A VISION OF HOPE: The 200-Year History of the New York Eye and Ear Infirmary 1820-2020




“It was here [at the London Dispensary for Curing Diseases of the Ear and Eye] that Dr. Rodgers, Dr. Edward Reynolds, of Boston, and the writer of these pages, first learned their own ignorance of these diseases, and seized the opportunity of studying a subject which opened to them so wide a field of usefulness.”

—Dr. Edward Delafield

The Future Coming into View

The year was 1818 and two young medical men, Dr. Edward Delafield, age 22, and Dr. John Kearny Rodgers, age 23, stepped onto the New York harbor dock after an arduous transatlantic crossing from Great Britain. Happy to be home, the arrivals were poised to begin the next phase of their medical careers. Two years prior, following their graduations from the New York College of Physicians and Surgeons, Delafield and Rodgers had been eager to deepen their professional understanding and sailed to London with the express intention of matriculating at the Guy’s and St. Thomas’ Hospital, one of Europe’s most prestigious centers of medical knowledge.

As Delafield’s and Rodgers’s carriages zigzagged their way through New York’s bustling thoroughfares to their respective homes, much looked and smelled familiar. New York’s population was approaching 124,000 and the city was already becoming a “great and growing capital,” eclipsing, some said, Boston and Philadelphia. Horse-drawn wagons, carriages, and pushcarts competed for the right-of-way in the unpaved and often-muddy streets. A medley of buildings—some shabby, wooden, and fire-prone, others of stately, solid masonry—met the eye, depending on the route. Commerce ruled and the thrum of business kept the docks, factories, shopkeepers, and workers buzzing. Civic-minded citizens, religious reformers, and upper-class philanthropists, men and women alike, sought to temper the city’s mercantile reputation with cultural activities, practical and social improvements, and goodwill. The numbers of newspapers, booksellers, bustling reading rooms, refined eateries, theaters, parks, and literary societies were expanding at a bewildering rate, as were organizations promoting religious and moral reforms, women’s rights, charitable giving, and medical and scientific progress.

A belief that change for the better was possible drove their energetic endeavors. But so did the darker realities of New York City life. Absent a municipal sewage system, the fetid stench of human and animal waste hung in the dusty, ash-polluted air. Decaying carcasses of dogs and cats often remained by the roadside for days or weeks, with no dependable trash collection to remove them. Rats ran largely unchecked. Less obvious at first glance were rising ethnic and racial tensions, rousing Abolitionist meetings, persistent labor strikes, abhorrent working conditions, rampant social displacement, soaring crime rates, and abject destitution. Ever-lurking, too, were the grave threats of epidemics, disease, and infection.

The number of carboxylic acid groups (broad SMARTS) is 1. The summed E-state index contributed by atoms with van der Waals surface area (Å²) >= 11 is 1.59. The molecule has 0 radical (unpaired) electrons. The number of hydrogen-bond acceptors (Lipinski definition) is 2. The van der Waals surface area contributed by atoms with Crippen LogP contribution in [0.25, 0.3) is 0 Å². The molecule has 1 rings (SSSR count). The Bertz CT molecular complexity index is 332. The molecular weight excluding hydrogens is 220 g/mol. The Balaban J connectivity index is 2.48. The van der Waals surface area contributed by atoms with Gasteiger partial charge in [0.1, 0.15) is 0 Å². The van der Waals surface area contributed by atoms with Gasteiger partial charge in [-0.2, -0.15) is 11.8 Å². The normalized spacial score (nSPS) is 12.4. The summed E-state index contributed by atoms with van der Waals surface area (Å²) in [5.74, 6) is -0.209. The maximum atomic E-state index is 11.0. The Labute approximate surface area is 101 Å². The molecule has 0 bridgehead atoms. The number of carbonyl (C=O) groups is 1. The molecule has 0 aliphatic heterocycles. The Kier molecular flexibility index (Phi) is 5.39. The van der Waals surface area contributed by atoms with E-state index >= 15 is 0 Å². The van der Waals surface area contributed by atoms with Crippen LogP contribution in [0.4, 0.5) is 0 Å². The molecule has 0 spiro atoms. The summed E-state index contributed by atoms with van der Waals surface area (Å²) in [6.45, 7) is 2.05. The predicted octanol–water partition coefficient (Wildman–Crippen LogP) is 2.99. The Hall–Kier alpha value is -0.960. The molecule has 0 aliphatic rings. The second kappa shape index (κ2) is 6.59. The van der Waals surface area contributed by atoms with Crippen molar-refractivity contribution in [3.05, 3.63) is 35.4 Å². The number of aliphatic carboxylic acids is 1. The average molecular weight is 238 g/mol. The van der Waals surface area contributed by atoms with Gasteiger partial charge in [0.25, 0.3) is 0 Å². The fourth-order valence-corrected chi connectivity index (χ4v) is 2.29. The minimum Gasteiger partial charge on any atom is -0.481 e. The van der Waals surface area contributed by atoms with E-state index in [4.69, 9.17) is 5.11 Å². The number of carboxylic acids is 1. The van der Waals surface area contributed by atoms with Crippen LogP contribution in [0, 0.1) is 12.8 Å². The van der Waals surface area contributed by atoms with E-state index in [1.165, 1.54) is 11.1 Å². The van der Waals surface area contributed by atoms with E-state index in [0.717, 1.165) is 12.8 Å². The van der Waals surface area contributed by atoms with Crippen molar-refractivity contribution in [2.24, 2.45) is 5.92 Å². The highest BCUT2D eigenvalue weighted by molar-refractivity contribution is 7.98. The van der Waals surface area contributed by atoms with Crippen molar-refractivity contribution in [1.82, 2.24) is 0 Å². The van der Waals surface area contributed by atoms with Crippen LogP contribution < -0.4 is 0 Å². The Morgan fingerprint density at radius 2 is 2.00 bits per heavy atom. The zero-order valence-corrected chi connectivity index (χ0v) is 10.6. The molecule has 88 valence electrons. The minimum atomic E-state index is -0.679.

At the time, most affluent New Yorkers in poor health received treatment and surgery at home. The indigent were left to seek help where they could find it, often in an almshouse. Organized efforts for the public good targeted the health and well-being of the poor, such as the Relief of Poor Widows with Small Children, the New York House of Refuge, and the Humane Society, to name three of many. But these, as well as other stopgap measures, did little to staunch the appalling lack of institutional health care. The New York Dispensary, founded by concerned members of the city’s Medical Society in 1791, was perpetually inundated by the needy, as was the New York Hospital. Originally founded in 1770, New York Hospital had been shuttered by fire soon thereafter and remained closed until 1791, when the institution was designated as “the public hospital” and mandated to care for the “respectable poor.” Roughly 25 years later, it was there that Delafield and Rodgers had received much of their early doctoring experience.

By 1818, when Delafield and Rodgers returned to New York, the city’s medical landscape was also beginning to change. In addition to the New York Hospital, Bellevue Hospital, dedicated in 1816, was the city’s only other major medical facility, if one of last resort, for those deemed “dangerous or morally reprehensible.” But during this era of successive epidemics, many impoverished patients of good character ended up there, too, in part because New York Hospital began turning patients away to reduce overcrowding and mortality rates. As the only alternative, Bellevue’s patient population soared at a frightening rate, its wards overflowing with patients who were disproportionately chronically, contagiously, or terminally ill.

Grim as these conditions were, it is unlikely they were top of mind for Delafield or Rodgers, who arrived home filled with optimism and ambitious plans. Their 2-year tenure at Guy’s and St. Thomas’ Hospital and, almost more importantly, at the London Dispensary for Curing Diseases of the Ear and Eye, had exposed significant gaps in their New York College of Physicians and Surgeons training. The College’s shortcomings were attributable to several reasons. Even in the best of times, the flow of advancing medical and scientific ideas from Europe to America was glacial. The Napoleonic Wars and the War of 1812 both disrupted whatever trickle there was. Moreover, the College trained generalists; subspecialties were yet to be recognized or formally practiced.

However, that the College’s curriculum failed to include any instruction related to eye anatomy, pathology, or therapeutics was hardly unusual. With little or no training or experience, most surgeons tended to shy away from highly technical and risky ocular procedures, given their high rates of infection and low rates of success. Consequently, the treatment of eye ailments routinely fell to “oculists,” who were untrained, unlicensed, lay practitioners touting cures utilizing “certain mechanical appliances” or “prescribing patent medicines of their own making.” Even Delafield, in one of his later speeches, called attention to a celebrated quack who “. . . pretended to possess the secret of ‘drawing off the effete and turbid humors of the eyes of old people and replacing them with fresh and youthful fluids.’”